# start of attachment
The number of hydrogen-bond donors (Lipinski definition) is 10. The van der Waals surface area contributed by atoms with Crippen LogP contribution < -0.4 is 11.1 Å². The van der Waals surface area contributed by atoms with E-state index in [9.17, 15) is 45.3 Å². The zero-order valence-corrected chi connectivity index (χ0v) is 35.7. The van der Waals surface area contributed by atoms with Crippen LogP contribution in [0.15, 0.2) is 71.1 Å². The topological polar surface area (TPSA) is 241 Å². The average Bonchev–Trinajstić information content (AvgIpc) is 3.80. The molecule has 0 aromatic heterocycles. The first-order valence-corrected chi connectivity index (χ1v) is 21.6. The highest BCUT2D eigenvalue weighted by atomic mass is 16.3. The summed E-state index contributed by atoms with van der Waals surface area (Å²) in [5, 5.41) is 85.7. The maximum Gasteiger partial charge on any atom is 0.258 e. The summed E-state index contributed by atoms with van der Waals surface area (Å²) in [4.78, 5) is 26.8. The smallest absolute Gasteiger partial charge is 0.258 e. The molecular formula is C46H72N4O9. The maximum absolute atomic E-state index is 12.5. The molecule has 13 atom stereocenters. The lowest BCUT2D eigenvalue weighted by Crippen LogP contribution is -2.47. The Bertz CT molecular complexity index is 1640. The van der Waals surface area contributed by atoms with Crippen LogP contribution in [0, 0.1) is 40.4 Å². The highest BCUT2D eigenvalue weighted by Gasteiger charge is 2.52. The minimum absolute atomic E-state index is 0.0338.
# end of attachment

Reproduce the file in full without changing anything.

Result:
The number of hydrogen-bond donors (Lipinski definition) is 10. The van der Waals surface area contributed by atoms with Crippen LogP contribution < -0.4 is 11.1 Å². The van der Waals surface area contributed by atoms with E-state index in [9.17, 15) is 45.3 Å². The zero-order valence-corrected chi connectivity index (χ0v) is 35.7. The van der Waals surface area contributed by atoms with Crippen LogP contribution in [0.15, 0.2) is 71.1 Å². The topological polar surface area (TPSA) is 241 Å². The average Bonchev–Trinajstić information content (AvgIpc) is 3.80. The molecule has 0 aromatic heterocycles. The first-order valence-corrected chi connectivity index (χ1v) is 21.6. The highest BCUT2D eigenvalue weighted by atomic mass is 16.3. The summed E-state index contributed by atoms with van der Waals surface area (Å²) in [5, 5.41) is 85.7. The maximum Gasteiger partial charge on any atom is 0.258 e. The summed E-state index contributed by atoms with van der Waals surface area (Å²) in [4.78, 5) is 26.8. The smallest absolute Gasteiger partial charge is 0.258 e. The molecular formula is C46H72N4O9. The maximum absolute atomic E-state index is 12.5. The molecule has 13 atom stereocenters. The lowest BCUT2D eigenvalue weighted by Crippen LogP contribution is -2.47. The Bertz CT molecular complexity index is 1640. The van der Waals surface area contributed by atoms with Crippen LogP contribution in [0, 0.1) is 40.4 Å². The highest BCUT2D eigenvalue weighted by Gasteiger charge is 2.52. The minimum absolute atomic E-state index is 0.0338.